How to protect your Dropbox account with two-step verification (2SV)

Strengthen your online accounts by enabling 2SV.

David bisson
David Bisson

Dropbox 2SV

We’re really rolling now with the implementation of two-step verification (2SV) across our web accounts.

In recent weeks, I’ve shown you how you can use 2SV to protect your emails (Apple, Google, and Yahoo) and your social media profiles (Facebook and Twitter).

Now it’s time we branch out and pinpoint other accounts we can protect with this additional layer of security.

Sign up to our free newsletter.
Security news, advice, and tips.

With our emails and digital presences cover, what comes to mind is the need to secure all of our files stored in the cloud. Fortunately, many of today’s cloud storage services allow users to protect their documents with 2SV. One of the most well-known of these providers is Dropbox.

In this guide, I will show you how to protect your Dropbox account with two-step verification (2SV).

1. Log into your Dropbox account using a web browser.

2. At the top right corner of your account’s home page, you will see a smiley face icon located adjacent to hyperlinked text of your full name. Click on your name.

3. A dropdown menu containing your email, your remaining storage, and a number of other clickable options will appear. Click on “Settings.”

Dropbox 2sv 1

4. A new tab will open and direct you to your profile homepage, where you have the option to add a photo, upgrade your account, or change your email.

At the top of the “Settings” page, you will see three clickable tabs with “Profile” highlighted. Click on “Security.”

Dropbox 2sv 2

5. On your “Security” settings page, you can change your password, review your linked apps and devices, and enable 2-step verification.

Right below the Password subsection of “Dropbox,” you will see a subsection labeled “Two-step verification.” Its status will read “Disabled,” and it will contain a link that you can click to enable the feature. Click on that link.

Dropbox 2sv 3

6. A dialog box will open and give you a brief explanation of how 2SV will help secure your account. It will also allow you to learn more about the feature. We know enough to move forward, so click on the “Get started” button.

Dropbox 2sv 4

7. Dropbox will prompt you to reenter your password. Do so and click “Next.”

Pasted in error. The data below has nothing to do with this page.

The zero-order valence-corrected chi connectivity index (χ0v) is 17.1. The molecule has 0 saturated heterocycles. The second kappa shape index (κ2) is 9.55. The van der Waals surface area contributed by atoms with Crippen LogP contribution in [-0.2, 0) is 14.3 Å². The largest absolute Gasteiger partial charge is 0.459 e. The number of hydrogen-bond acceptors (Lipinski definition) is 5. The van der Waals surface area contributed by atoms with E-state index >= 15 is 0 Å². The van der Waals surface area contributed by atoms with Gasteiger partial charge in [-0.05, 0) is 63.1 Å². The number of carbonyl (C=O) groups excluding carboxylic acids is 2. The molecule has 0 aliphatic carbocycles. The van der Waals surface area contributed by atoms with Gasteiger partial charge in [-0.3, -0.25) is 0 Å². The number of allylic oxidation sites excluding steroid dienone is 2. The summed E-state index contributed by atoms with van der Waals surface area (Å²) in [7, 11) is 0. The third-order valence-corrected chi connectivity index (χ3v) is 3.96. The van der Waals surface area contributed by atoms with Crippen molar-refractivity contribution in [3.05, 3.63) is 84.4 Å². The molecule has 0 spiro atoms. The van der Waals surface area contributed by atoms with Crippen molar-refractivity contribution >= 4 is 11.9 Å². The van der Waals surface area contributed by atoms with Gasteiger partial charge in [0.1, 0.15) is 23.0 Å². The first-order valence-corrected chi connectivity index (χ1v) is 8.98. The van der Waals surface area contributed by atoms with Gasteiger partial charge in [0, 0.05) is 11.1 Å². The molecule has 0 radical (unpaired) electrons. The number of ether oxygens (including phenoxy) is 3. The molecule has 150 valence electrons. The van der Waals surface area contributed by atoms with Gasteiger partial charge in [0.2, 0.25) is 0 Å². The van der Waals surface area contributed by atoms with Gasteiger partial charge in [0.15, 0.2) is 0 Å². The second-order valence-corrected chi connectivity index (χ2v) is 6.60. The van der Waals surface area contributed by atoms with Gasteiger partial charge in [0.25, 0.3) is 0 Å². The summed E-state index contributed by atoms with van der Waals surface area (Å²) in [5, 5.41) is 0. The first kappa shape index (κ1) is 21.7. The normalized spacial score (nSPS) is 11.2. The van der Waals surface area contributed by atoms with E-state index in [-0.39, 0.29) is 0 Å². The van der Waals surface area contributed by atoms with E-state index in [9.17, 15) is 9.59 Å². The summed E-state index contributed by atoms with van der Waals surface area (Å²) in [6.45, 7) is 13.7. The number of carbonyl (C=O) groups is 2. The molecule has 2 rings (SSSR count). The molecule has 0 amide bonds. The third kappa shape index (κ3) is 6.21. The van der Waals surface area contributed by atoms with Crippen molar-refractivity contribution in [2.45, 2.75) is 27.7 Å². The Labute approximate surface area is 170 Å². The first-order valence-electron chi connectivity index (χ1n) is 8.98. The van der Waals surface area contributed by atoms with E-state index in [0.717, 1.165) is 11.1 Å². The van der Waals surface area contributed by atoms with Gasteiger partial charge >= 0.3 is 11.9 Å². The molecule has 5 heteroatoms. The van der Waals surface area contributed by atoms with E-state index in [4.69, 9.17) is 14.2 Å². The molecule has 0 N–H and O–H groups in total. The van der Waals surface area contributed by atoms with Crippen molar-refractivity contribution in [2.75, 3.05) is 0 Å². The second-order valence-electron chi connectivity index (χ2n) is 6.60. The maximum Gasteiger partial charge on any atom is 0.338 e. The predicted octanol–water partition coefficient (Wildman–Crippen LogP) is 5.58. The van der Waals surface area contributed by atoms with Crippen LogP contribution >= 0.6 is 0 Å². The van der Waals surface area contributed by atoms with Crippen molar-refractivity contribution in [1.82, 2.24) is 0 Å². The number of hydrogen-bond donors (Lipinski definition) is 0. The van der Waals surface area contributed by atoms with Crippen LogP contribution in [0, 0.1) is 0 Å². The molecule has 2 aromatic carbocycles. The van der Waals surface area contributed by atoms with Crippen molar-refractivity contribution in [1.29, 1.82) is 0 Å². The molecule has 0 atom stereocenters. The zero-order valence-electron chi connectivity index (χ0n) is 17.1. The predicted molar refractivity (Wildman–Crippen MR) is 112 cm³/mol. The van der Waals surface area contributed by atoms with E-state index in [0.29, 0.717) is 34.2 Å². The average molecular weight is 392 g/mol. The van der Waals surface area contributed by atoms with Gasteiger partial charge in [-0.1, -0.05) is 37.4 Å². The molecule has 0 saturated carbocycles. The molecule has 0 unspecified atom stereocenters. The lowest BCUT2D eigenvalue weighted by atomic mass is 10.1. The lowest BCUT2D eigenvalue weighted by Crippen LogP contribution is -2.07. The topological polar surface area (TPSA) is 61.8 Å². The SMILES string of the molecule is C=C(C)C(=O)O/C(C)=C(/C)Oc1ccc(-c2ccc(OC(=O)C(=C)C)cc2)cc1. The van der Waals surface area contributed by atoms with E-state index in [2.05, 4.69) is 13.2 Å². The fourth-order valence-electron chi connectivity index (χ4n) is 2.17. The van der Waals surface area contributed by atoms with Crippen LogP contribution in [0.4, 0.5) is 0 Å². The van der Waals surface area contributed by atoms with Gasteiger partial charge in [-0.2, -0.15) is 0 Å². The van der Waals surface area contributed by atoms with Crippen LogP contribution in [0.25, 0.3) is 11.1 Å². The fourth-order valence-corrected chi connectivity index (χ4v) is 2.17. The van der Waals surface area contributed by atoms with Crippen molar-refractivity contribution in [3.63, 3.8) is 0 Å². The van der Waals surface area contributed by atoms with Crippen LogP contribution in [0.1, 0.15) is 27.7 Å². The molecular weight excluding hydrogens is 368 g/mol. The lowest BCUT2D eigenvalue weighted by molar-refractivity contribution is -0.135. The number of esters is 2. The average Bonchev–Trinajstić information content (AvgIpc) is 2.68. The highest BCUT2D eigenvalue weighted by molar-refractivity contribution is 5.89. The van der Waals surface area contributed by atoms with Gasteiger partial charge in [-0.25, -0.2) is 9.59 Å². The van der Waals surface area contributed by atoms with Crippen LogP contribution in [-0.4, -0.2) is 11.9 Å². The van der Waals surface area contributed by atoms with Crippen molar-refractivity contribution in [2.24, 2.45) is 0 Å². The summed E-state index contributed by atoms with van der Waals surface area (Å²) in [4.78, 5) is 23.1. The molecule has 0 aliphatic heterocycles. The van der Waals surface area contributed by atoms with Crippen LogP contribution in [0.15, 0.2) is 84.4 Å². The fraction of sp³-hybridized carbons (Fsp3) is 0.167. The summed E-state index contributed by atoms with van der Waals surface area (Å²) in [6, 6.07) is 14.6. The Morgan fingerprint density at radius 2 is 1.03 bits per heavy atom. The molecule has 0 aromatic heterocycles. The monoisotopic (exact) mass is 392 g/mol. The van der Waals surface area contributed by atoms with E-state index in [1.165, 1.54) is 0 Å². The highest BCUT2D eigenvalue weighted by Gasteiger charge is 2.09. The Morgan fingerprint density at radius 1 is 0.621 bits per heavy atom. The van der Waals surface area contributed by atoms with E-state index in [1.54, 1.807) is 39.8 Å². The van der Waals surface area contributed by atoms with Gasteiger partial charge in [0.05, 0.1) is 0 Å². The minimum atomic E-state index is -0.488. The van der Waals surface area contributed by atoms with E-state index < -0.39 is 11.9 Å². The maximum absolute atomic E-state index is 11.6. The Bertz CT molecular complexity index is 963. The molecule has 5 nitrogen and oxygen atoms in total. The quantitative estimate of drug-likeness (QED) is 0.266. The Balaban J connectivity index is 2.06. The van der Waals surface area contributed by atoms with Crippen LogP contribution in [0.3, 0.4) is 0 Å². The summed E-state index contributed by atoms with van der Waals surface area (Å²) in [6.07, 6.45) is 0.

8. Here you will be asked to specify by which method you would like to receive verification codes. You can choose between Dropbox sending SMS codes to your mobile device or using an authentication app to generate the codes for you. We will choose the former. Once you have made your selection, click “Next.”

Dropbox 2sv 5

9. To enable 2SV, Dropbox requires that you enter in your mobile phone number. Do so and click “Next.”
Dropbox 2sv 6
10. You will be informed that Dropbox has sent you a verification code. Enter that into the provided text field on your web browser and click “Next.”

11. A dialog box similar to the one displayed in Step 9 will pop up. Here Dropbox will allow you to add another phone number and use it as a backup just in case your primary device becomes unavailable. It is highly recommended you set up a backup just in case you ever lose your mobile device.

Once you have set up your backup number, hit the “Next” button.

12. As a final step, Dropbox will display a dialog box confirming your verification code delivery preferences. It will also provide you with 10 backup codes that you can use to access your account just in case all of your verified numbers become inaccessible. Write them down and store them in a safe place before clicking “Enable two-step verification.”

13. And you’re done!

Dropbox 2sv 7

From now on, every time you attempt to log into your Dropbox account, you will come across this screen whenever you enter in your username and password.

Dropbox 2sv 8

Simply enter the verification code sent to your mobile device and click “Submit.” You will automatically be directed to your Dropbox home page.

Read more:

David Bisson is an infosec news junkie and security journalist. He works as Contributing Editor for Graham Cluley Security News and Associate Editor for Tripwire's "The State of Security" blog.

What do you think? Leave a comment

Your email address will not be published. Required fields are marked *

This site uses Akismet to reduce spam. Learn how your comment data is processed.